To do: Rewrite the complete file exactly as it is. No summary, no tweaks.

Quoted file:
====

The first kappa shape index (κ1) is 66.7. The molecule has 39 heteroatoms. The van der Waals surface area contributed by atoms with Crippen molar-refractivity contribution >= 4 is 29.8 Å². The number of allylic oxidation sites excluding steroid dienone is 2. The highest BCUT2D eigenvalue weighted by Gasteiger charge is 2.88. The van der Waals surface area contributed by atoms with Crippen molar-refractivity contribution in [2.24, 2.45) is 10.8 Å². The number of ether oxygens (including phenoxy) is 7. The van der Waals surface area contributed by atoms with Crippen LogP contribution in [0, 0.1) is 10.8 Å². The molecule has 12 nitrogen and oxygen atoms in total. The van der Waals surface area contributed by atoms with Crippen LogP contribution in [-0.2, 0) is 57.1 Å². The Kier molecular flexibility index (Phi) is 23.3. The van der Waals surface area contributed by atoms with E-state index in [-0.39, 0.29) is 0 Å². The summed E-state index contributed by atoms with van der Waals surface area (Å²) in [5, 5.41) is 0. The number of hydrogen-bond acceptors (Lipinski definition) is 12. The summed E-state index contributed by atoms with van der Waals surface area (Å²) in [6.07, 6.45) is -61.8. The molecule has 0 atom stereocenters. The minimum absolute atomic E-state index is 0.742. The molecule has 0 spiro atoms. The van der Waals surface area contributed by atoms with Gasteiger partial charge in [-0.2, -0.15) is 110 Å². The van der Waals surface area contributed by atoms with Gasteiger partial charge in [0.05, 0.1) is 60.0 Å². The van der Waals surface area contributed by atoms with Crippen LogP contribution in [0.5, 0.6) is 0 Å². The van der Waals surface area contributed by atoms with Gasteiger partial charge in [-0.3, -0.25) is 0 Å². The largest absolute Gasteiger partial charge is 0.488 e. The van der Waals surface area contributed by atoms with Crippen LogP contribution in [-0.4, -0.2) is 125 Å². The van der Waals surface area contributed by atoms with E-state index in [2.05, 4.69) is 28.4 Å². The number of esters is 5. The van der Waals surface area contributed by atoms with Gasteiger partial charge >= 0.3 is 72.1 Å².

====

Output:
The first kappa shape index (κ1) is 66.7. The molecule has 39 heteroatoms. The van der Waals surface area contributed by atoms with Crippen molar-refractivity contribution >= 4 is 29.8 Å². The number of allylic oxidation sites excluding steroid dienone is 2. The highest BCUT2D eigenvalue weighted by Gasteiger charge is 2.88. The van der Waals surface area contributed by atoms with Crippen molar-refractivity contribution in [2.24, 2.45) is 10.8 Å². The number of ether oxygens (including phenoxy) is 7. The van der Waals surface area contributed by atoms with Crippen LogP contribution in [0, 0.1) is 10.8 Å². The molecule has 12 nitrogen and oxygen atoms in total. The van der Waals surface area contributed by atoms with Crippen LogP contribution in [-0.2, 0) is 57.1 Å². The Kier molecular flexibility index (Phi) is 23.3. The van der Waals surface area contributed by atoms with E-state index in [-0.39, 0.29) is 0 Å². The summed E-state index contributed by atoms with van der Waals surface area (Å²) in [5, 5.41) is 0. The number of hydrogen-bond acceptors (Lipinski definition) is 12. The summed E-state index contributed by atoms with van der Waals surface area (Å²) in [6.07, 6.45) is -61.8. The molecule has 0 atom stereocenters. The minimum absolute atomic E-state index is 0.742. The molecule has 0 spiro atoms. The van der Waals surface area contributed by atoms with Gasteiger partial charge in [-0.2, -0.15) is 110 Å². The van der Waals surface area contributed by atoms with Gasteiger partial charge in [0.05, 0.1) is 60.0 Å². The van der Waals surface area contributed by atoms with Crippen LogP contribution in [0.5, 0.6) is 0 Å². The van der Waals surface area contributed by atoms with Gasteiger partial charge in [-0.3, -0.25) is 0 Å². The largest absolute Gasteiger partial charge is 0.488 e. The van der Waals surface area contributed by atoms with Crippen LogP contribution in [-0.4, -0.2) is 125 Å². The van der Waals surface area contributed by atoms with E-state index in [2.05, 4.69) is 28.4 Å². The number of esters is 5. The van der Waals surface area contributed by atoms with Gasteiger partial charge >= 0.3 is 72.1 Å².